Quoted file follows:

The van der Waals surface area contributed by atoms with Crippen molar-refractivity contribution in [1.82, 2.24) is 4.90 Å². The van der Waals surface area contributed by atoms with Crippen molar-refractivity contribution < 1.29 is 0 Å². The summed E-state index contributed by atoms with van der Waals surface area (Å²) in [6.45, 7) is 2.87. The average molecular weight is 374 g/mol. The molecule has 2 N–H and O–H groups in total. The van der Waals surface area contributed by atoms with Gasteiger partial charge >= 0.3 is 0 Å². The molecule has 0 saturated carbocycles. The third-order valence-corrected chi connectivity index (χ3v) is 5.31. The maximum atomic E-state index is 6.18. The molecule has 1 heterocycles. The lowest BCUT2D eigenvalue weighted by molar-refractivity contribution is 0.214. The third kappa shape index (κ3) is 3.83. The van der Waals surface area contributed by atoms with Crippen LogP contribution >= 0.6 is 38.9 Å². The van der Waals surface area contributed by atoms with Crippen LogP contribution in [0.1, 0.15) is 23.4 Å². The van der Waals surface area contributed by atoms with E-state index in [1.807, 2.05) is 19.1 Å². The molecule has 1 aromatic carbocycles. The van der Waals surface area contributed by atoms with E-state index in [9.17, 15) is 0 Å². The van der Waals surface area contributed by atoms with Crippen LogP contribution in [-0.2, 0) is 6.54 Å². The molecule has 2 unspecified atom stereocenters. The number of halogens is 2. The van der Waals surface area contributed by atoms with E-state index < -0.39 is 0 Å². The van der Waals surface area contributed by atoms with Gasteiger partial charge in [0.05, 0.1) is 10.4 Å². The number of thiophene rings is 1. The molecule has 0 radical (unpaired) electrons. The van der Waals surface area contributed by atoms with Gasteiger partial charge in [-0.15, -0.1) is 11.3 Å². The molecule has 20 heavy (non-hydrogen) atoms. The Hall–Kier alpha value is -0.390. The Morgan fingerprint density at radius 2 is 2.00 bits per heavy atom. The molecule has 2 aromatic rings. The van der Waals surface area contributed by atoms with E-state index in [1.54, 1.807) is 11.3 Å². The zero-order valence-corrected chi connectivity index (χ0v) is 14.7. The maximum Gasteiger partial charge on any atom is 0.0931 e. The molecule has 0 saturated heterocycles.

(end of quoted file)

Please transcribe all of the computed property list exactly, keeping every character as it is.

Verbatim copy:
The van der Waals surface area contributed by atoms with Crippen molar-refractivity contribution in [1.82, 2.24) is 4.90 Å². The van der Waals surface area contributed by atoms with Crippen molar-refractivity contribution < 1.29 is 0 Å². The summed E-state index contributed by atoms with van der Waals surface area (Å²) in [6.45, 7) is 2.87. The average molecular weight is 374 g/mol. The molecule has 2 N–H and O–H groups in total. The van der Waals surface area contributed by atoms with Gasteiger partial charge >= 0.3 is 0 Å². The molecule has 0 saturated carbocycles. The third-order valence-corrected chi connectivity index (χ3v) is 5.31. The maximum atomic E-state index is 6.18. The molecule has 1 heterocycles. The lowest BCUT2D eigenvalue weighted by molar-refractivity contribution is 0.214. The third kappa shape index (κ3) is 3.83. The van der Waals surface area contributed by atoms with Crippen LogP contribution >= 0.6 is 38.9 Å². The van der Waals surface area contributed by atoms with Crippen LogP contribution in [0.1, 0.15) is 23.4 Å². The van der Waals surface area contributed by atoms with E-state index in [1.807, 2.05) is 19.1 Å². The molecule has 1 aromatic carbocycles. The van der Waals surface area contributed by atoms with E-state index in [9.17, 15) is 0 Å². The van der Waals surface area contributed by atoms with Crippen LogP contribution in [-0.2, 0) is 6.54 Å². The molecule has 2 unspecified atom stereocenters. The number of halogens is 2. The van der Waals surface area contributed by atoms with E-state index < -0.39 is 0 Å². The van der Waals surface area contributed by atoms with Gasteiger partial charge in [0.05, 0.1) is 10.4 Å². The number of thiophene rings is 1. The molecule has 0 radical (unpaired) electrons. The van der Waals surface area contributed by atoms with Gasteiger partial charge in [-0.15, -0.1) is 11.3 Å². The molecule has 20 heavy (non-hydrogen) atoms. The Hall–Kier alpha value is -0.390. The Morgan fingerprint density at radius 2 is 2.00 bits per heavy atom. The molecule has 2 aromatic rings. The van der Waals surface area contributed by atoms with E-state index in [1.54, 1.807) is 11.3 Å². The zero-order valence-corrected chi connectivity index (χ0v) is 14.7. The maximum Gasteiger partial charge on any atom is 0.0931 e. The molecule has 0 saturated heterocycles.